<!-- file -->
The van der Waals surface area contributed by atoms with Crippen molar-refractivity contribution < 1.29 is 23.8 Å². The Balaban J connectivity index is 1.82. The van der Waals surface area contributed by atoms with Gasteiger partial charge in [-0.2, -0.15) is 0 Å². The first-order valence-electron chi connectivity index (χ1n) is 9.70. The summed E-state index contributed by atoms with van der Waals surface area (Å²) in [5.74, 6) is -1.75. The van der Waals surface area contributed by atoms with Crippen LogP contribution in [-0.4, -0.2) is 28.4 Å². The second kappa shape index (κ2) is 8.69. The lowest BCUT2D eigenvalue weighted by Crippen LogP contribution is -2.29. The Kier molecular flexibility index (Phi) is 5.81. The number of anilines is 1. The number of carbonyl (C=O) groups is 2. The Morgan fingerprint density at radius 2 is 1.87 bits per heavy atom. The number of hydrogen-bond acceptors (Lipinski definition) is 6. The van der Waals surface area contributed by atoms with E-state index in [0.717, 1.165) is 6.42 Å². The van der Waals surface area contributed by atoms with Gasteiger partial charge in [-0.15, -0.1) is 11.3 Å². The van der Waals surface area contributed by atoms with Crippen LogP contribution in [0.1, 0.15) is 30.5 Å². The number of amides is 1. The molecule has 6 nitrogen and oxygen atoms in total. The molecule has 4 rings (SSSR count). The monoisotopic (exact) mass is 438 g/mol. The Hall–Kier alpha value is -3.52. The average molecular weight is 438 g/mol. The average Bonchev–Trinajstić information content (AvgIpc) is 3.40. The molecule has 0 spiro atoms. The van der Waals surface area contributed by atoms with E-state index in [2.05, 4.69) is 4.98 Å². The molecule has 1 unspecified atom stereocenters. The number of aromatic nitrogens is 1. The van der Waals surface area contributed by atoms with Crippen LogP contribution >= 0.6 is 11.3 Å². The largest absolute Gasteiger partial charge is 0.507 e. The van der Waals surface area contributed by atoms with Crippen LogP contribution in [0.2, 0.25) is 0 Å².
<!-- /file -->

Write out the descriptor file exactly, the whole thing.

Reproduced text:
The van der Waals surface area contributed by atoms with Crippen molar-refractivity contribution < 1.29 is 23.8 Å². The Balaban J connectivity index is 1.82. The van der Waals surface area contributed by atoms with Gasteiger partial charge in [-0.2, -0.15) is 0 Å². The first-order valence-electron chi connectivity index (χ1n) is 9.70. The summed E-state index contributed by atoms with van der Waals surface area (Å²) in [5.74, 6) is -1.75. The van der Waals surface area contributed by atoms with Crippen LogP contribution in [-0.4, -0.2) is 28.4 Å². The second kappa shape index (κ2) is 8.69. The lowest BCUT2D eigenvalue weighted by Crippen LogP contribution is -2.29. The Kier molecular flexibility index (Phi) is 5.81. The number of anilines is 1. The number of carbonyl (C=O) groups is 2. The Morgan fingerprint density at radius 2 is 1.87 bits per heavy atom. The number of hydrogen-bond acceptors (Lipinski definition) is 6. The van der Waals surface area contributed by atoms with E-state index in [0.717, 1.165) is 6.42 Å². The van der Waals surface area contributed by atoms with Gasteiger partial charge in [-0.15, -0.1) is 11.3 Å². The van der Waals surface area contributed by atoms with Crippen LogP contribution in [0.1, 0.15) is 30.5 Å². The number of amides is 1. The molecule has 6 nitrogen and oxygen atoms in total. The molecule has 4 rings (SSSR count). The monoisotopic (exact) mass is 438 g/mol. The Hall–Kier alpha value is -3.52. The average molecular weight is 438 g/mol. The average Bonchev–Trinajstić information content (AvgIpc) is 3.40. The molecule has 0 spiro atoms. The van der Waals surface area contributed by atoms with E-state index in [2.05, 4.69) is 4.98 Å². The molecule has 1 unspecified atom stereocenters. The number of aromatic nitrogens is 1. The van der Waals surface area contributed by atoms with Crippen LogP contribution >= 0.6 is 11.3 Å². The largest absolute Gasteiger partial charge is 0.507 e. The van der Waals surface area contributed by atoms with Crippen LogP contribution in [0.2, 0.25) is 0 Å².